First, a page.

The UCLA Phonetics Lab has equipment to record the airflow from the mouth and nose. In addition, it can record the pressure of the air in the front of the mouth and in the pharynx. The system is illustrated in Figure 1. It consists of a data acquisition system (small box at the bottom left of the picture) connected to a laptop or desktop computer (bottom right), and an assembly with oral and nasal masks and pressure tubes held by the speaker, together with a microphone that records the sound.At the UCLA Phonetics Lab, we have the equipment shown in Figure 1 (oral and nasal masks, analysis box, and tubing), as well as a Rothenberg mask.Any of these masks can also be used with the 4-channel CSL box, but this set-up will not be discussed here.
The mask for capturing the oral airflow fits around the mouth and below the jaw. The nasal airflow mask is fastened over the nose by a band that goes around the head. Both masks are joined to the assembly by small tubes. The masks can be used either together or independently (though the oral airflow apparatus must be present, over the mouth or not, in any set-up, since it contains the pressure transducers).
Some notes on connecting the assembly:
Make sure the tubes for pressure and flow are placed over the corresponding pressure and flow ports.
The nasal mask has only one tube. This should be placed over the flow port. (There is no nasal pressure to be measured.)
Recording the airflow:
While talking, press the masks firmly against the face, making sure that there are no leaks.
To record the pressure of the air in the mouth, hold a small tube between the lips while speaking. (If the tube is small enough it will not interfere too much with speaking.)
The pressure of the air behind a velar closure can be measured using a small tube passed through the nose, with its open end in the pharynx. However, this will not be discussed here.
Tips for recording:
When recording air pressure in the mouth, it is important to keep the tubes free of saliva. The tubes should be blown clear at frequent intervals.
If you want to record the changes in pressure and flow that occur as a result of the vibrations of the vocal folds, you will need to use tubes with an internal diameter of at least 2 mm.
The data can be analyzed using the Macquirer or PCquirer software (or CSL).If the acquisition box is connected to a computer running Macquirer or PCquirer, the program will automatically display the data, as shown in Figure 2.
Figure 2 has three records made of "He paid the price ", with the emphasis on the second word.
The top display (Audio) is the record produced by the microphone. The sound is a little distorted due to muffling from the mask, but it shows the number of syllables and which ones are relatively weaker or stronger.
The second display (Oral flow) shows the bursts of air due to the aspiration of stops.It also shows variations in flow due to vocal fold vibration.
The third display (Oral pressure) shows the increase in the pressure of the air in the mouth for each of the stops. It also show the variations in pressure associated with vocal fold vibration.
To quantify the differences between sentences, we can measure the airflow and pressure data using scales such as those shown on the y-axes in Figure 2.The unit for airflow is milliliters per second (ml/s), and the unit for pressure is centimeters of water (cm H2O).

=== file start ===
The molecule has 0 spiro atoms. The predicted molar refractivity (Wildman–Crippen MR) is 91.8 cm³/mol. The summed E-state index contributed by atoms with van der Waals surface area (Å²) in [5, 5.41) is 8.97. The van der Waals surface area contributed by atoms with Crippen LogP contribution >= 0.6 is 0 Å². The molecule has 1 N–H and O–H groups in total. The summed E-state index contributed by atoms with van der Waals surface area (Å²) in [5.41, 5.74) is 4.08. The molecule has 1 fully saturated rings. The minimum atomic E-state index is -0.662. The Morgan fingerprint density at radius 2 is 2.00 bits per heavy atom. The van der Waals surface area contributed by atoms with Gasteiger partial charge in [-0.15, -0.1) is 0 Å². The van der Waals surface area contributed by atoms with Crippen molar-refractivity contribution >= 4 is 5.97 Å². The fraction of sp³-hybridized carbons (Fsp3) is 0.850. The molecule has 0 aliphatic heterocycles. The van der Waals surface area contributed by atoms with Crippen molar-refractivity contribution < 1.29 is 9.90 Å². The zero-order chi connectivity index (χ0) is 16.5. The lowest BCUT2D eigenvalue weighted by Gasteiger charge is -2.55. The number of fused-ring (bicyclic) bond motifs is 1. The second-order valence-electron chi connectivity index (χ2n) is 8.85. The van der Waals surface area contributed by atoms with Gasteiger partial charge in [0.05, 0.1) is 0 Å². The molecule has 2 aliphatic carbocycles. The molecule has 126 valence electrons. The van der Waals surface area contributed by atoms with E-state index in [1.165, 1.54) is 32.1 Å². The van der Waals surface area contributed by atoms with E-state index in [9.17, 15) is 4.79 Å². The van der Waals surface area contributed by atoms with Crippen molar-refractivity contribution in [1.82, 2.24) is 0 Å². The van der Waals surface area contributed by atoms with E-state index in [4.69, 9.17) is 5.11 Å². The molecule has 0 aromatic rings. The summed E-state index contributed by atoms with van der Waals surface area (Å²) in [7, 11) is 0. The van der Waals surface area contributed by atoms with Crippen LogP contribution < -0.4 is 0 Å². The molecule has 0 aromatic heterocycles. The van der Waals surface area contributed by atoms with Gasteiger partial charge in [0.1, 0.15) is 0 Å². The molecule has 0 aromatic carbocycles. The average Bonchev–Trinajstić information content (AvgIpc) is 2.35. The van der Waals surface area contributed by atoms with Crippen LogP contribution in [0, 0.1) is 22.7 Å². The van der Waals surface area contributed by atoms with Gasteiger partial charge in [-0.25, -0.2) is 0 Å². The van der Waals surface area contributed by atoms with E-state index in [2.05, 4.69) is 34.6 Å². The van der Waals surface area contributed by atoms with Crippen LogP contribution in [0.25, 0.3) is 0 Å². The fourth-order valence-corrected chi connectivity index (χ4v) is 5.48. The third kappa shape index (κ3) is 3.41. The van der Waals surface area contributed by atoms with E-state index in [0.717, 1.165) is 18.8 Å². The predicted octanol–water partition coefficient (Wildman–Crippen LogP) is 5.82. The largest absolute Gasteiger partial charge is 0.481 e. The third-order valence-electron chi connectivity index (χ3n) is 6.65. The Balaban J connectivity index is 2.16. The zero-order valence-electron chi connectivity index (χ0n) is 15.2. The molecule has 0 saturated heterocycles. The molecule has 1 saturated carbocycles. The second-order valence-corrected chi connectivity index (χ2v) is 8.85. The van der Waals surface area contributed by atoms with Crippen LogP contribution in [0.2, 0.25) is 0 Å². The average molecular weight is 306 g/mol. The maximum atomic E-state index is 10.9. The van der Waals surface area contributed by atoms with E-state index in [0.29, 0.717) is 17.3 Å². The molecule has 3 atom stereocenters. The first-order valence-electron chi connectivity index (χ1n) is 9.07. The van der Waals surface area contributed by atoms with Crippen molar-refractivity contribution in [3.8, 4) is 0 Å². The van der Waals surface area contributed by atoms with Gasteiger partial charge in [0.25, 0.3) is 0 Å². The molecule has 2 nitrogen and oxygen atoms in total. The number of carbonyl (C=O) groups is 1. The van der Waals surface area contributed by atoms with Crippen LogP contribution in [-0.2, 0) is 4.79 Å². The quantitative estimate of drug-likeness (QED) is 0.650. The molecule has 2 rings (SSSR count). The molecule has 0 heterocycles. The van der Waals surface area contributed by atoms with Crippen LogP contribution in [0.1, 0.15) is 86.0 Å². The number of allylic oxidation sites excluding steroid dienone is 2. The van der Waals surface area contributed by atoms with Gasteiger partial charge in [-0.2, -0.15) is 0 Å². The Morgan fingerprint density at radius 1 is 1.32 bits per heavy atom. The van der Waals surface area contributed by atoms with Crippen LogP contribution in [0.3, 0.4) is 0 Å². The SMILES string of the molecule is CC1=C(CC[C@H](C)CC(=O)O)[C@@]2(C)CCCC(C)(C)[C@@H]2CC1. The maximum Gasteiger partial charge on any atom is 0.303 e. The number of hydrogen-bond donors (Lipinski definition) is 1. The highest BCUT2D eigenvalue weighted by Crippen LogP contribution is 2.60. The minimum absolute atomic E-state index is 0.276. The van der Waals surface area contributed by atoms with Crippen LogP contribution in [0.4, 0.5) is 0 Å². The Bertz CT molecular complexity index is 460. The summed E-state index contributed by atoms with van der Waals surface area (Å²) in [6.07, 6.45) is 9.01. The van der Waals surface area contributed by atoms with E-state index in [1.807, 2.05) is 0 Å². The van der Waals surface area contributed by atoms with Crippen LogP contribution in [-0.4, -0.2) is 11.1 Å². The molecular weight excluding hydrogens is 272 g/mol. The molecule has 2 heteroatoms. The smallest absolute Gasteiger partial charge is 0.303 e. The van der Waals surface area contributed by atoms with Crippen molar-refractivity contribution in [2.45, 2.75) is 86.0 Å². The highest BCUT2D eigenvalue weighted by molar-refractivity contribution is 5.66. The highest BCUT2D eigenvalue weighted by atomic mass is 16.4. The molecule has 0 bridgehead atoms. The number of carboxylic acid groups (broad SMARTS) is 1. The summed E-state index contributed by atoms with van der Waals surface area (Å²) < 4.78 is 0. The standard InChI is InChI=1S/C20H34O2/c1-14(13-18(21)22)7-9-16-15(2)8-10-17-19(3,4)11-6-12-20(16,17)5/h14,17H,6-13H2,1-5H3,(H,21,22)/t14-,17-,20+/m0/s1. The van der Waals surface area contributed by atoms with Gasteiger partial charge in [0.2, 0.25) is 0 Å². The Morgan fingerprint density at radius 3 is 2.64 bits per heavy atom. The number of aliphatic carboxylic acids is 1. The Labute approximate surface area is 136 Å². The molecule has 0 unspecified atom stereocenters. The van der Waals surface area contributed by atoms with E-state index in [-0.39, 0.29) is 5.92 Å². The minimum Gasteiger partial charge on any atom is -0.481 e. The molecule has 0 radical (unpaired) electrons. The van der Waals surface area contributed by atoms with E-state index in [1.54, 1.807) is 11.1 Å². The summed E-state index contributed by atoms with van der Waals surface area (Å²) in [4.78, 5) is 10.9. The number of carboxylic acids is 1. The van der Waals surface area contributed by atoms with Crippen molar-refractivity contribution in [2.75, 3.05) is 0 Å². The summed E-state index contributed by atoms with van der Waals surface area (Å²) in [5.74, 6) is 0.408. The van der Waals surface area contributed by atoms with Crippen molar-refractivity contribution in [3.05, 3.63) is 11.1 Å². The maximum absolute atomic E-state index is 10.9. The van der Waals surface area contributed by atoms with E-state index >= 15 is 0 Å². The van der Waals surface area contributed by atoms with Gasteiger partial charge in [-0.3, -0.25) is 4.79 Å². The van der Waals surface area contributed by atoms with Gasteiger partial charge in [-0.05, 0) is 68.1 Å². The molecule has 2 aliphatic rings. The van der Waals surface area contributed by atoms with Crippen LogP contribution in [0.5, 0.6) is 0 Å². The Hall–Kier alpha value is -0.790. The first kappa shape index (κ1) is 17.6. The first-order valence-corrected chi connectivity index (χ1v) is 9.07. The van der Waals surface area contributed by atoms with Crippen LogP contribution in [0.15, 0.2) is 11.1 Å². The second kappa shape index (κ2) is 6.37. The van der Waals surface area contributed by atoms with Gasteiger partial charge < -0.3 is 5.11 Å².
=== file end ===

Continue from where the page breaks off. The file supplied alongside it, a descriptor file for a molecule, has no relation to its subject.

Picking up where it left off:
Flow is measured in terms of the volume of air that passes a given point in a second (ml/s). To make sure that your data is measured in standard units (ml/s or cm H2O, rather than in the volts that the transducers actually measure), it is necessary to calibrate the equipment (especially if the equipment has been recently moved). Calibrating the rate of flow requires an apparatus like the one shown in Figure 3. A fan produces a steady stream of air that flows through the mask and then on through a special flow calibration tube.The tube contains a ball that is blown higher in the tube as the flow is increased.In the UCLA Phonetics Lab, this apparatus is part of a wooden calibration box stored with the aerodynamics equipment, as shown in Figure 3.
Pressure is measured as the force required to raise or lower the height of a column of water by a certain amount. In terms of oral air pressure, this corresponds to how much effort you would have to use to blow bubbles out of a tube immersed in water.
To ensure standard units, the system can be calibrated with the U-tube shown in Figure 4. When the tap is open, the tube can be filled with water to the zero level, with the water level reaching the same height in both branches. The figure shows what happens when the tap is closed and pressure is applied by pushing the syringe down. In this case the level has gone up by 5 cm on the one side and gone down by 5 cm on the other side, so that the pressure being applied is 10 cm H2O.This apparatus is also found on the wooden calibration box in the UCLA Phonetics Lab.
About this page
The information on this page has been adapted from the forthcoming book, Phonetic Data Analysis: An introduction to phonetic fieldwork and instrumental techniques by Peter Ladefoged.For more information on aerodynamic techniques, refer to this book.
This page was created by Rebecca Scarborough and Christina Esposito. Last updated June 2003